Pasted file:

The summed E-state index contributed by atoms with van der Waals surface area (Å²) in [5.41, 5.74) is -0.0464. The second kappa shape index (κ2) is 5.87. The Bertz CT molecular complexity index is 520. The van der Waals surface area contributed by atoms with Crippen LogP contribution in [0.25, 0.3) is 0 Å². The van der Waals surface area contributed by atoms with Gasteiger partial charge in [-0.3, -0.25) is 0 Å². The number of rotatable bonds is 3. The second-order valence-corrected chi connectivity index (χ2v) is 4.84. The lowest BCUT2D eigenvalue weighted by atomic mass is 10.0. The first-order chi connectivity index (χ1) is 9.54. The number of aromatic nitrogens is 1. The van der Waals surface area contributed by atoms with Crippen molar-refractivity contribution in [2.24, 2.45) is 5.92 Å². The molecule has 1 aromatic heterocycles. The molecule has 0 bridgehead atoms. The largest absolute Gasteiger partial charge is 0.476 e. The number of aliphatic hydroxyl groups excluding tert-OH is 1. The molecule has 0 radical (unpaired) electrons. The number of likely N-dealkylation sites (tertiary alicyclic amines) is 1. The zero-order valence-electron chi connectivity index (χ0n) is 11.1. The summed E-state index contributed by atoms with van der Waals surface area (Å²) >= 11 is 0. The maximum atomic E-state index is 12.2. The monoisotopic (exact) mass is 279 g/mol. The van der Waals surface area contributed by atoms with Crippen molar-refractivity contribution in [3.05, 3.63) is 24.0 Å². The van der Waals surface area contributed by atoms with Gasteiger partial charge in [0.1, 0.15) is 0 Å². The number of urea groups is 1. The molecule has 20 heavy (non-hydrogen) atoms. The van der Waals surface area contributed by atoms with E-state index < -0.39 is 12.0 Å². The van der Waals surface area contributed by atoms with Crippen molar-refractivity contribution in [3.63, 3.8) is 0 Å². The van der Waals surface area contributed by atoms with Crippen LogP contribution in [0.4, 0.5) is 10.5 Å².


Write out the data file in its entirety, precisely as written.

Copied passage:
The summed E-state index contributed by atoms with van der Waals surface area (Å²) in [5.41, 5.74) is -0.0464. The second kappa shape index (κ2) is 5.87. The Bertz CT molecular complexity index is 520. The van der Waals surface area contributed by atoms with Crippen LogP contribution in [0.25, 0.3) is 0 Å². The van der Waals surface area contributed by atoms with Gasteiger partial charge in [-0.3, -0.25) is 0 Å². The number of rotatable bonds is 3. The second-order valence-corrected chi connectivity index (χ2v) is 4.84. The lowest BCUT2D eigenvalue weighted by atomic mass is 10.0. The first-order chi connectivity index (χ1) is 9.54. The number of aromatic nitrogens is 1. The van der Waals surface area contributed by atoms with Crippen molar-refractivity contribution in [2.24, 2.45) is 5.92 Å². The molecule has 1 aromatic heterocycles. The molecule has 0 bridgehead atoms. The largest absolute Gasteiger partial charge is 0.476 e. The number of aliphatic hydroxyl groups excluding tert-OH is 1. The molecule has 0 radical (unpaired) electrons. The number of likely N-dealkylation sites (tertiary alicyclic amines) is 1. The zero-order valence-electron chi connectivity index (χ0n) is 11.1. The summed E-state index contributed by atoms with van der Waals surface area (Å²) >= 11 is 0. The maximum atomic E-state index is 12.2. The monoisotopic (exact) mass is 279 g/mol. The van der Waals surface area contributed by atoms with Crippen molar-refractivity contribution in [3.05, 3.63) is 24.0 Å². The van der Waals surface area contributed by atoms with Gasteiger partial charge in [0.1, 0.15) is 0 Å². The number of urea groups is 1. The molecule has 20 heavy (non-hydrogen) atoms. The van der Waals surface area contributed by atoms with E-state index < -0.39 is 12.0 Å². The van der Waals surface area contributed by atoms with Crippen molar-refractivity contribution in [3.63, 3.8) is 0 Å². The van der Waals surface area contributed by atoms with Crippen LogP contribution in [0.4, 0.5) is 10.5 Å².